Is the Price Right?

Contributor: Jamie Hagler. Lesson ID: 13838

If your favorite candy bar gets 3% more expensive every year, how can you figure out what it will cost in 5 years? Find out with this lesson!

categories

Algebra

subject
Math
learning style
Visual
personality style
Golden Retriever
Grade Level
High School (9-12)
Lesson Type
Skill Sharpener

Lesson Plan - Get It!

Audio:
  • Did you know that the price for some of the things you buy can go up and down?
  • Why do things that we buy lose or gain value so quickly?

This is called exponential growth or decay.

When numbers increase or decrease rapidly, it is called exponential growth or decay.

Instead of the equation being linear like y = mx + b; it will be in the form y = abx.

Here's the setup of the equation:

  • Any number that is in the place of a is the initial amount, the beginning price, the original number of items, etc.
  • We place the amount of growth or decay in the place of b.

For growth, we enter the number b + 1.

For decay, we enter the number 1 - b.

  • Then, the time period, or number of times the event is repeated, goes in the place of x.

Notice that x is the exponent in this equation. That is why it is called an exponential function!

exponential function

Let's try one!

The initial price of a boat is $25,000. It depreciates (decays, loses value) by approximately 10% every year.

  • Where would you put the numbers into the equation y = abx?

$25,000 is the initial amount, so it will go in the place of a. It decays 10%, so we will enter 1 - 0.10 or 0.90.

The equation will look like this:

y = 25000(0.90)x

  • Why do we need to set it up as an equation?

There are several reasons; however, the main one is so we can predict the value of the boat each year.

Let's create a table to show the value each year. We will substitute the number of years into the place of the exponent x:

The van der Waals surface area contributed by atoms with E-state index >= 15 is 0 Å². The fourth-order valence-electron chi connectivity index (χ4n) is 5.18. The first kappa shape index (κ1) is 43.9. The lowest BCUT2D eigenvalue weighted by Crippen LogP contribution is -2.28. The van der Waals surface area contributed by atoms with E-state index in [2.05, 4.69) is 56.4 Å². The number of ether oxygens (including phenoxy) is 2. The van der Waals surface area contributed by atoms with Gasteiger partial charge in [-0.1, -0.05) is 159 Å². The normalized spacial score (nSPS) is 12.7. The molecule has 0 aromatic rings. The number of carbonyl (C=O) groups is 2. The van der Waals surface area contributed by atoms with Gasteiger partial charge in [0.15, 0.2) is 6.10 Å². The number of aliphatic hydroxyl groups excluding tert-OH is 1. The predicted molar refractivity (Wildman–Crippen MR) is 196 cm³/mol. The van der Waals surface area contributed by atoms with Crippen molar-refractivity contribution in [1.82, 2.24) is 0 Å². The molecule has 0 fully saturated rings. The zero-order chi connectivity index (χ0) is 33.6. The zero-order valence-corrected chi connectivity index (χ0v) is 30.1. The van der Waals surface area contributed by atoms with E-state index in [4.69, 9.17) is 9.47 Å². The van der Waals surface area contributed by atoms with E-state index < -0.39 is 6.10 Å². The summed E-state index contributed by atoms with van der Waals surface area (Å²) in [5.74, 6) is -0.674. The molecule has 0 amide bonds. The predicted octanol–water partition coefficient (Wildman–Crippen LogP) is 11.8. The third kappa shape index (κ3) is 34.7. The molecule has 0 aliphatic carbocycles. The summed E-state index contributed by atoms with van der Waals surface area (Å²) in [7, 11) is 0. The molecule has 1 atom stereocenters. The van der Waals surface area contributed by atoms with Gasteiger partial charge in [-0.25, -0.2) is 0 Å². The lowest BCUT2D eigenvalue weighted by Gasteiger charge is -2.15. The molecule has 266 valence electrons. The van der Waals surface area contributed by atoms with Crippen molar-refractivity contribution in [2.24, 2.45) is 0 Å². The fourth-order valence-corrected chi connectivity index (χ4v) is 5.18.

x y = 25000(0.9)x y  
  0 25000*(0.9)0    
  1 25000*(0.9)1    
  2 25000*(0.9)2    
  3 25000*(0.9)3    
  4 25000*(0.9)4    
  5 25000*(0.9)5    
  6 25000*(0.9)6    

 

Then, we solve. These results will be our y values.

We can also write the coordinates of (x, y) so we can see these points on a graph:

  x y = 25000(0.9)x y (x, y)
  0 25000*(0.9)0 25000 (0, 25000)
  1 25000*(0.9)1 22500 (1, 22500)
  2 25000*(0.9)2 20250 (2, 20250)
  3 25000*(0.9)3 18225 (3, 18225)
  4 25000*(0.9)4 16402.5 (4, 16402.03)
  5 25000*(0.9)5 14762.25 (5, 14762.03)
  6 25000*(0.9)6 13286.03 (6, 13286.03)

 

If we plot these on a graph, we will see the exponential data is not linear, but makes a curve:

graph

Let's try writing another exponential equation:

Stuart made an initial deposit of $5,000 in a savings account earning a yearly compounded interest rate of 3%. Assuming:

  • Stuart makes no additional deposits or withdrawals, what function can model this growth?

Let's put the numbers into the equation y = abx:

$5,000 is the initial amount, so it will go in the place of a.

The money earns interest of 3%, so we will enter 0.03 + 1 or 1.03.

The equation will look like this:

y = 5000(1.03)x

Now that you have a handle on exponential growth and decay, let's move on to the Got It? section.

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